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Decision Theory with a Human Face

Funder: UK Research and InnovationProject code: AH/I003118/1
Funded under: AHRC Funder Contribution: 82,841 GBP

Decision Theory with a Human Face

Description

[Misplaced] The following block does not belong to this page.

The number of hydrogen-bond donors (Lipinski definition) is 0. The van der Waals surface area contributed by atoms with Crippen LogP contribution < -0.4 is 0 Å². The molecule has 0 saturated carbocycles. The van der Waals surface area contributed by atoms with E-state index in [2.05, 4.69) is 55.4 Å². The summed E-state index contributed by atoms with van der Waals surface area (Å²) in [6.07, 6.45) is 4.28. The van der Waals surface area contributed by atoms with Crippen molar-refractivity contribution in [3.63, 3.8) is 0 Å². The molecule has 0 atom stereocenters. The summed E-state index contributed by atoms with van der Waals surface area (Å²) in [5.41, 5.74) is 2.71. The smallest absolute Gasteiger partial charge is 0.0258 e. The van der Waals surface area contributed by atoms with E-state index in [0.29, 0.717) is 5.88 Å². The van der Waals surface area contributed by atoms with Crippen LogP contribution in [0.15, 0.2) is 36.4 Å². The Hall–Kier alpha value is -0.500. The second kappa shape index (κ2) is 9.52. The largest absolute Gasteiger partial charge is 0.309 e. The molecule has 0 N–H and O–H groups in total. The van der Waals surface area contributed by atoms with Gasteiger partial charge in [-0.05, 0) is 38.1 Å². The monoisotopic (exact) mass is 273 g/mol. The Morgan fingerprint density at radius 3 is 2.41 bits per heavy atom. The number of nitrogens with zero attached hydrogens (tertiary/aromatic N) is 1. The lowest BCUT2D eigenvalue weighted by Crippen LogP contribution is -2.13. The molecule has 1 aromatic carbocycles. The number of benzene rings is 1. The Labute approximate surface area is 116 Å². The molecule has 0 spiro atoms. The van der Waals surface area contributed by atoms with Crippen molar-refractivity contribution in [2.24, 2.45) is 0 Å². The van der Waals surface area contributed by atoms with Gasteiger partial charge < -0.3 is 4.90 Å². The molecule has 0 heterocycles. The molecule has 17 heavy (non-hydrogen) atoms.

The aim of this research is the production of a book on decision making that applies to situations in which we don't know what all the alternative are and have not made up our mind about those that we are aware of. \n\nThe first part of the book will present, explain and then reformulate the core of Bayesian decision theory, currently the standard theory of decision making. The focus will be on foundational questions and in particular on two problems: one normative, the other epistemological. The first is what might be termed the problem of justification, namely that of providing grounds for believing that people should follow its prescriptions. The second is the problem of interpretation, which in its starkest form is the question of how we can have knowledge of non-observable mental states such as beliefs and preferences. A solution to this problem is crucial to the applicability of decision theory, for unless we can determine what someone believes or desires, we cannot use the theory to say what he should do or explain what he was observed to do. \n\nThe second part will address the problem of decision making in the kinds of situations described above. The main thought here is that since people cannot plan for all contingencies, a theory which gives advice on the presumption that agents can make their minds up about everything in advance is going to be of limited help. Consequently, this part of the project will attempt to address three main research questions. Firstly, how people should change their mind about the possibilities they face as they become aware of previously unforeseen features of them? Secondly, how should they make up their mind about what probability and desirability to attach to prospects in the first place? And thirdly, how should they make decisions when they have not made their mind up about all relevant features of the decision problem, including how likely are the various contingencies upon which the success of the their decisions depend and how desirable are the possible consequences of the choices they make. \n

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